Publication detail

Recent Advances in Lab-on-a-chip Technologies for Viral Diagnosis

Hanliang Zhu, Zdenka Fohlerová, Jan Pekárek, Evgenia Basova and Pavel Neužil

Original Title

Recent Advances in Lab-on-a-chip Technologies for Viral Diagnosis

English Title

Recent Advances in Lab-on-a-chip Technologies for Viral Diagnosis

Type

journal article - other

Language

en

Original Abstract

The global risk of viral disease outbreaks emphasizes the need for rapid, accurate, and sensitive detection techniques to speed up diagnostics allowing early intervention. An emerging field of microfluidics also known as the lab-on-a-chip (LOC) or micro total analysis system includes a wide range of diagnostic devices. This review briefly covers both conventional and microfluidics-based techniques for rapid viral detection. We first describe conventional detection methods such as cell culturing, immunofluorescence or enzyme-linked immunosorbent assay (ELISA), or reverse transcription polymerase chain reaction (RT-PCR). These methods often have limited speed, sensitivity, or specificity and are performed with typically bulky equipment. Here, we discuss some of the LOC technologies that can overcome these demerits, highlighting the latest advances in LOC devices for viral disease diagnosis. We also discuss the fabrication of LOC systems to produce devices for performing either individual steps or virus detection in samples with the sample to answer method. The complete system consists of sample preparation, and ELISA and RT-PCR for viral-antibody and nucleic acid detection, respectively. Finally, we formulate our opinions on these areas for the future development of LOC systems for viral diagnostics.

English abstract

The global risk of viral disease outbreaks emphasizes the need for rapid, accurate, and sensitive detection techniques to speed up diagnostics allowing early intervention. An emerging field of microfluidics also known as the lab-on-a-chip (LOC) or micro total analysis system includes a wide range of diagnostic devices. This review briefly covers both conventional and microfluidics-based techniques for rapid viral detection. We first describe conventional detection methods such as cell culturing, immunofluorescence or enzyme-linked immunosorbent assay (ELISA), or reverse transcription polymerase chain reaction (RT-PCR). These methods often have limited speed, sensitivity, or specificity and are performed with typically bulky equipment. Here, we discuss some of the LOC technologies that can overcome these demerits, highlighting the latest advances in LOC devices for viral disease diagnosis. We also discuss the fabrication of LOC systems to produce devices for performing either individual steps or virus detection in samples with the sample to answer method. The complete system consists of sample preparation, and ELISA and RT-PCR for viral-antibody and nucleic acid detection, respectively. Finally, we formulate our opinions on these areas for the future development of LOC systems for viral diagnostics.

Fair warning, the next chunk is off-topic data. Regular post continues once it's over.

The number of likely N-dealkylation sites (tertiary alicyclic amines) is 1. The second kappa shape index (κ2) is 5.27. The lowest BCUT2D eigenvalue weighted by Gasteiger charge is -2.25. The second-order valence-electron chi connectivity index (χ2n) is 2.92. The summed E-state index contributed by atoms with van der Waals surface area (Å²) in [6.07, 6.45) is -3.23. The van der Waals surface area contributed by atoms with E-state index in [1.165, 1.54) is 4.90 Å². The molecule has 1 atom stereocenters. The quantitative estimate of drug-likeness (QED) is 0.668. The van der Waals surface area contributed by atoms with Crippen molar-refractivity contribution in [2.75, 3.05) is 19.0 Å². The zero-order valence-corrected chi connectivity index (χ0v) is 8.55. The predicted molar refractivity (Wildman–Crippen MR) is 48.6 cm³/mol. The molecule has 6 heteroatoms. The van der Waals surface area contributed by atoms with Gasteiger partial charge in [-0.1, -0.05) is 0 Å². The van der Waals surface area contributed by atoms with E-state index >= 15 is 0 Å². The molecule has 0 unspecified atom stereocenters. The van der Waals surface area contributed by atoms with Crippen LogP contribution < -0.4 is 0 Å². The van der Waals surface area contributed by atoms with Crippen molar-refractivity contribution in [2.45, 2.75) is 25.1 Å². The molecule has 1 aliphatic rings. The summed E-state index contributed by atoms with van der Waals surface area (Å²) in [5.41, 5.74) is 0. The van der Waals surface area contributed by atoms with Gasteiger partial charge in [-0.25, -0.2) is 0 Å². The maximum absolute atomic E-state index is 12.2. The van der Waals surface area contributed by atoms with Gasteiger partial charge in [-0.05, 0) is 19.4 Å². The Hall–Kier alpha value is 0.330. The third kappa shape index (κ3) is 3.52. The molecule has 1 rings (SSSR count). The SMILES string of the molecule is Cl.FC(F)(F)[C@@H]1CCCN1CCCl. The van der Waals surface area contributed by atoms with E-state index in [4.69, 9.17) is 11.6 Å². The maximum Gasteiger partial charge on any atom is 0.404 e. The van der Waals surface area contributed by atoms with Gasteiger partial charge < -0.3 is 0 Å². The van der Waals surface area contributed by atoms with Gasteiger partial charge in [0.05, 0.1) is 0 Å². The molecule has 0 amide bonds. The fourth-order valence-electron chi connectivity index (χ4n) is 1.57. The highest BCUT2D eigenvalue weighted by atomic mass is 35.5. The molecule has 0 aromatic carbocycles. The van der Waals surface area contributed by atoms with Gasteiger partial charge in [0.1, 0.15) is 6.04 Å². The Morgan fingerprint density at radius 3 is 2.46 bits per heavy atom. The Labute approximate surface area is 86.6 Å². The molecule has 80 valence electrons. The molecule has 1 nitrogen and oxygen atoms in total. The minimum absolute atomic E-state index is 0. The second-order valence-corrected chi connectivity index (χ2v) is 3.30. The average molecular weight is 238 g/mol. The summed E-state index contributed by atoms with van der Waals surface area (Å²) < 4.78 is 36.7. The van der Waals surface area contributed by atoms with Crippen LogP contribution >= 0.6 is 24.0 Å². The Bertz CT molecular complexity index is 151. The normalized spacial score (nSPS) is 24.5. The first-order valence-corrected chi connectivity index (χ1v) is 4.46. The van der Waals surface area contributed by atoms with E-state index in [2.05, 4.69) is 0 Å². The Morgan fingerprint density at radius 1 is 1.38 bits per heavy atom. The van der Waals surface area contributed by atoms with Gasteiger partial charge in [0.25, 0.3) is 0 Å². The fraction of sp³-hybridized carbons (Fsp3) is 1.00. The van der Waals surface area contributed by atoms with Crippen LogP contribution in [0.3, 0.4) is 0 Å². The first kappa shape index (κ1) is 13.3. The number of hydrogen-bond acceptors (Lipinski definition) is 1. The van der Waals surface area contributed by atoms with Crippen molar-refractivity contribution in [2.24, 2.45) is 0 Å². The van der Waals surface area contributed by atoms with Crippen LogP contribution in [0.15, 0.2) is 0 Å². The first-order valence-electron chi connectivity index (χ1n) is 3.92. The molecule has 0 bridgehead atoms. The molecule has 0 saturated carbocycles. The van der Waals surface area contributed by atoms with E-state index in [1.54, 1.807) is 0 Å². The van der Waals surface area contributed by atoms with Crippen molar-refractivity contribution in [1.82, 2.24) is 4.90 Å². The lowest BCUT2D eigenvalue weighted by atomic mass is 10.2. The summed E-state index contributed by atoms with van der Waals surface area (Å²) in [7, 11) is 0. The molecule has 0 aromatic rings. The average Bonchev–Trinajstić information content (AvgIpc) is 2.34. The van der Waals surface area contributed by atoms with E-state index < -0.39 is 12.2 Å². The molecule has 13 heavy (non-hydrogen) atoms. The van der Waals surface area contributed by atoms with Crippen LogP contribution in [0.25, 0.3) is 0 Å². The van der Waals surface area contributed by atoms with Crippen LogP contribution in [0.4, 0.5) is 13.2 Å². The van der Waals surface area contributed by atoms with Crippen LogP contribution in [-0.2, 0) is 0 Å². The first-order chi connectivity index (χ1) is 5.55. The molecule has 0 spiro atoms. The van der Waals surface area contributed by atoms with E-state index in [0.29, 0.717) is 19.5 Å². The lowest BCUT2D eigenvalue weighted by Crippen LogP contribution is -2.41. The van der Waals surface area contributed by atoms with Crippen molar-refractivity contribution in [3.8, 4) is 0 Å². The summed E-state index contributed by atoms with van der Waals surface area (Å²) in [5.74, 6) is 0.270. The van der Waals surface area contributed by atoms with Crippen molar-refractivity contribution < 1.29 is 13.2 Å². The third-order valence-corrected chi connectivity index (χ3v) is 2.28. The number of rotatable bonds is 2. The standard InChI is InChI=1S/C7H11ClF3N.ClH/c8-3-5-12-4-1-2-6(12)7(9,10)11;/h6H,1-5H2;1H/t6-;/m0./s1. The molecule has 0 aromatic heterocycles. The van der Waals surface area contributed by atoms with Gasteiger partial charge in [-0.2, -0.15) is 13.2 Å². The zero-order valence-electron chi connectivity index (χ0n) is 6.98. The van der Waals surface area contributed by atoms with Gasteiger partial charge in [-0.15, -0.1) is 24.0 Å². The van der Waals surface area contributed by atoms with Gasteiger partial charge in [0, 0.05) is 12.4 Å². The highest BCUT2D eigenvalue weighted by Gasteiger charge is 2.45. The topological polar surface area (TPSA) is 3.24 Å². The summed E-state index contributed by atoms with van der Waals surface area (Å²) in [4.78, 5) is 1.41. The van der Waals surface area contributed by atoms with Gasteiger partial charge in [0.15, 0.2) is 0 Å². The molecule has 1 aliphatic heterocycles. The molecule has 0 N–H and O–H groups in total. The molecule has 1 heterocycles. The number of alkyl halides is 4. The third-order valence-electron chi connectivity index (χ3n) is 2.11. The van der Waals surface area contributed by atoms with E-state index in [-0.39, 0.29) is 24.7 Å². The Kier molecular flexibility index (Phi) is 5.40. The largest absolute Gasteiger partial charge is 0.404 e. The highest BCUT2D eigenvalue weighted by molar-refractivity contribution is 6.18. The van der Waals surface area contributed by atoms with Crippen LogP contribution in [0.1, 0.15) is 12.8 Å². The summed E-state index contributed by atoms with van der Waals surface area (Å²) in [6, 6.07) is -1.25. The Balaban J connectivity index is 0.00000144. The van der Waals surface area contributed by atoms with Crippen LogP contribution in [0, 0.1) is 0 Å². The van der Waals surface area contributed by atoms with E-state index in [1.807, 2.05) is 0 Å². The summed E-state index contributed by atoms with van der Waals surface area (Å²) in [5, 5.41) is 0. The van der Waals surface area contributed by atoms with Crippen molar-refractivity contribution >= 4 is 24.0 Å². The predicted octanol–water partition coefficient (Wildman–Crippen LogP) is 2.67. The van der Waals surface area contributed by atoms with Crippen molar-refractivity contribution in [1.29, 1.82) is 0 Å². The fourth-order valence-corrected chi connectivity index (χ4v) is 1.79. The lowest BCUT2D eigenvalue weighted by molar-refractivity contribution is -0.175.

Keywords

LOC, microfluidic, viral detection, immunoassays, nucleic acid amplification

Released

20.01.2020

Pages from

1

Pages to

10

Pages count

10

BibTex


@article{BUT161321,
  author="Zdenka {Fohlerová} and Jan {Pekárek} and Pavel {Neužil}",
  title="Recent Advances in Lab-on-a-chip Technologies for Viral Diagnosis",
  annote="The global risk of viral disease outbreaks emphasizes the need for rapid, accurate, and sensitive detection techniques to speed up diagnostics allowing early intervention. An emerging field of microfluidics also known as the lab-on-a-chip (LOC) or micro total analysis system includes a wide range of diagnostic devices. This review briefly covers both conventional and microfluidics-based techniques for rapid viral detection. We first describe conventional detection methods such as cell culturing, immunofluorescence or enzyme-linked immunosorbent assay (ELISA), or reverse transcription polymerase chain reaction (RT-PCR). These methods often have limited speed, sensitivity, or specificity and are performed with typically bulky equipment. Here, we discuss some of the LOC technologies that can overcome these demerits, highlighting the latest advances in LOC devices for viral disease diagnosis. We also discuss the fabrication of LOC systems to produce devices for performing either individual steps or virus detection in samples with the sample to answer method. The complete system consists of sample preparation, and ELISA and RT-PCR for viral-antibody and nucleic acid detection, respectively. Finally, we formulate our opinions on these areas for the future development of LOC systems for viral diagnostics.",
  chapter="161321",
  howpublished="online",
  number="1",
  year="2020",
  month="january",
  pages="1--10",
  type="journal article - other"
}